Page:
I tell my children that I will try to answer any of their questions, but that "Why?" is not a question in and of itself. Encouraging them to ask more specific questions has opened up some very interesting dialogue. Getting them to think through the question they want to ask has really helped to enrich our dialogue, and I've gotten a lot of compliments from other parents who are amazed at how well they can converse.

Requesting more specific questions also helps to ferret out the "Why?"'s that are used purely as a stall tactic, which also happens frequently.

"Can you ask a more specific question?"
"No... I just want to know why..."
"Ok... when you think of a more specific question, I'll try to answer it."


I came across a very interesting study on the topic a while ago, when my youngest was still at this age, and I managed to find it again. Unfortunately it's in French, but I'll summarize it here.

Basically, the article says that kids ask questions because they really want to find out. They want explanations. But the key is to give them exactly the amount of information that they are able to handle, which is more an art than science :) They will keep asking again and again if they haven't received an answer that satisfies them. And the study showed that, very often, we seem to provide more information than what they are looking for.

So there doesn't seem to be a single, perfect method to handle yes questions, or at least the experts haven't figured it out yet.

But what I took from this is that it's very important to keep answering. I think you are handling this perfectly well. And maybe your son is right, maybe the right answer is Thermodynamics :)

  • This is just what I believe and do! I'm so sad when I witness parents who stunt the intelligence and knowledge of their children by choking their questions. Children are born to learn. And they don't just learn the answers you give them, they learn how to communicate and think.
    – user4758
    Commented Sep 5, 2013 at 19:55

Here's the reason I upped Valkyrie's answer (for "more conversation, please"), when there were so many good ones:

My daughter went through a several-month "what would happen if...?" stage before she entered her "Why?" stage. (Silly me, I thought we were doing the first instead of the second, but we ended up doing both.) I was sort of enjoying both questions until I noticed she would ask the same question several times, and this would fairly drive me up the wall. Finally (when she was 2-3, I don't remember, exactly) I asked her in exasperation why she had asked me again the question she had asked me minutes earlier -- was she forgetting, not paying attention, or what? She answered that she did remember, she just liked to hear me tell her the answer. (Boy, did I feel like a wretch for my exasperation!) So I asked her if she could please phrase the question that way: "Mommy, can you tell me again why...?" And she did, which made the questions much easier to re-answer.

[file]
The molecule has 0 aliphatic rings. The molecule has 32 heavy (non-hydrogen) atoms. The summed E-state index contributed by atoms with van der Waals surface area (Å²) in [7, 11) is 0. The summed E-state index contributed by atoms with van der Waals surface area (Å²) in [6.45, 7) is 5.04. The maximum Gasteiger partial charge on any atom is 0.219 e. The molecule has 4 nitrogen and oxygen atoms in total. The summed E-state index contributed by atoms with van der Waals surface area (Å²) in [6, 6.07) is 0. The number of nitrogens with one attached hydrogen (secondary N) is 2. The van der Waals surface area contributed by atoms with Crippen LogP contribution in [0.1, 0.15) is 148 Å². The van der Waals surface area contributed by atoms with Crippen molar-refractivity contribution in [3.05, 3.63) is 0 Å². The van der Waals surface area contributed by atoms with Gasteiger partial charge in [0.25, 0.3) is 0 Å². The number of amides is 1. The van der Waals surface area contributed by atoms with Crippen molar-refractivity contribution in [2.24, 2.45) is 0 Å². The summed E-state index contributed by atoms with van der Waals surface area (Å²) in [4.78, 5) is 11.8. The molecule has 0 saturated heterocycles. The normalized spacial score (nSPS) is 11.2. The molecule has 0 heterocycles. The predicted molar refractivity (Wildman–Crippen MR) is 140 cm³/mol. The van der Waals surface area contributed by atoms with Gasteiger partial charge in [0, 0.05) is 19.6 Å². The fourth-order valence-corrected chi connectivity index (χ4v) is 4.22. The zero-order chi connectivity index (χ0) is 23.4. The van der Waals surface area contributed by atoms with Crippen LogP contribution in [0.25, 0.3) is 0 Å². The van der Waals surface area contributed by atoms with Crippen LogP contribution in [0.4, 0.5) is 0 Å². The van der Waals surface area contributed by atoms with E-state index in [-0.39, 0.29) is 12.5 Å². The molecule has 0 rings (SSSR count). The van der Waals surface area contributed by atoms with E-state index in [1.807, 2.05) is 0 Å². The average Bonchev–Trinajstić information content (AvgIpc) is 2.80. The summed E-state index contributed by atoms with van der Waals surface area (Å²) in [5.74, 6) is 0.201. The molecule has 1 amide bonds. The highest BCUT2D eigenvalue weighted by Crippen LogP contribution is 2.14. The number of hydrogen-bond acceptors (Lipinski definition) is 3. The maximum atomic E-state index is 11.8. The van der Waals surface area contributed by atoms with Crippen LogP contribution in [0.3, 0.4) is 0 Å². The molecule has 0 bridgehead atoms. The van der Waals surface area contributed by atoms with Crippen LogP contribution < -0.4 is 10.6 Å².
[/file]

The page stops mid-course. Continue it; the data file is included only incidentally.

Sort of...

"Mommy, can you tell me again why they want to kill the old red rooster when she comes? Was he bad?"

  • Next time one of mine asks me the same question ad nauseum (I still have one in the middle of this phase), I'm going to remember this answer and then maybe I can be more patient and "in the moment" instead of trying to keep him entertained while I do all the other things we parents do to keep the glass balls in the air.
    – Valkyrie
    Commented Nov 18, 2013 at 12:15

When I'm in my spouse's company, I just re-ask her the same question.

The kid sometimes listens, sometimes forgets about the question and sometimes notices that my attention moves away from her and interrupts into the dialog with her own explanation.

It looks like this:

Daughter: "Dad, why the sun rises late in the winter"?

Me: "That's a good question, dear! Let me ask mom. Mom, why the sun rises late in the winter"?

Mom: "Well, it's because the Earth's axis is inclined … (and so on)"

Daughter, after 2 minutes: "No! It's because it's cold in the winter and the sun doesn't want to get out of bed into the cold!" (or whatever).

If we are alone and whys keep coming on a rate above appropriate, I pretend (or sometimes don't even pretend) to call the spouse and do the same routine.

The kid sees that I actually try to answer the question but knows that if she asks questions too often she will lose my attention.


I've learned to turn the tables on my toddler and start asking them questions. I first quizzed him on baby animals: what do you call a baby (dog, cat, duck etc.)? But this was easily extended to asking them questions about our environment, or their own likes etc.

This seems to satisfy the same thirst for knowledge and interaction but allows us parents a reprieve from the barrage of questions.

You must log in to answer this question.